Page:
Open Collections

UBC Theses and Dissertations

UBC Theses Logo

UBC Theses and Dissertations

The problem of measuring a fair rate of return in regulated industry with special reference to the motor… Little, Paul Frederick 1968

Your browser doesn't seem to have a PDF viewer, please download the PDF to view this item.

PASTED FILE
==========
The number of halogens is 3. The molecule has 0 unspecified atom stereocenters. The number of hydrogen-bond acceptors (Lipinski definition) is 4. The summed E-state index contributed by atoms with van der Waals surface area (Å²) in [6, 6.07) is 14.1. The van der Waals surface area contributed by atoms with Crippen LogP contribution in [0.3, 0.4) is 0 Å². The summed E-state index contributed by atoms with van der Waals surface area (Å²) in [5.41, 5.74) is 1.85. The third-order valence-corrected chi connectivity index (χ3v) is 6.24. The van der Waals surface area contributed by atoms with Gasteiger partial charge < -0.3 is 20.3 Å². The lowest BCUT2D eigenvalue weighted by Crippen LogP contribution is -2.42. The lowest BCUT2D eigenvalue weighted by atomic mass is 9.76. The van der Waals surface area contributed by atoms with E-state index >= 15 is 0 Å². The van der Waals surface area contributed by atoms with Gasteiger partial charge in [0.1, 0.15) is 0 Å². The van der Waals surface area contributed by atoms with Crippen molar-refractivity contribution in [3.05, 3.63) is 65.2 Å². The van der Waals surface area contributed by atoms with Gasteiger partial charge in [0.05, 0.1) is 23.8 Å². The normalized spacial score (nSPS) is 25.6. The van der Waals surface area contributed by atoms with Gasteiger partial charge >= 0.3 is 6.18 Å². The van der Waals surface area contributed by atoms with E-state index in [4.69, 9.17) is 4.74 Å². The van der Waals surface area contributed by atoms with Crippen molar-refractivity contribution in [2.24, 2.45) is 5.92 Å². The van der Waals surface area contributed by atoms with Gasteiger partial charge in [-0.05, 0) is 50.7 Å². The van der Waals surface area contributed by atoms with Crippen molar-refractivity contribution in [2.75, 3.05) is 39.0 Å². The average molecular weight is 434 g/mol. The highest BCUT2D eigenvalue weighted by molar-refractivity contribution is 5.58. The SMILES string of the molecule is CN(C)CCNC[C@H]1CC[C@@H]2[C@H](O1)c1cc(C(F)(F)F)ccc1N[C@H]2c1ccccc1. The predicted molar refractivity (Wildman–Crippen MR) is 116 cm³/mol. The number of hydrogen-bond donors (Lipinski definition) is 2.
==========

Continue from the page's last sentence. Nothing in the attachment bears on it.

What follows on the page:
Item Metadata

Download

Media
831-UBC_1968_A4_5 L58.pdf [ 8.73MB ]
Metadata
JSON: 831-1.0102369.json
JSON-LD: 831-1.0102369-ld.json
RDF/XML (Pretty): 831-1.0102369-rdf.xml
RDF/JSON: 831-1.0102369-rdf.json
Turtle: 831-1.0102369-turtle.txt
N-Triples: 831-1.0102369-rdf-ntriples.txt
Original Record: 831-1.0102369-source.json
Full Text
831-1.0102369-fulltext.txt
Citation
831-1.0102369.ris

Full Text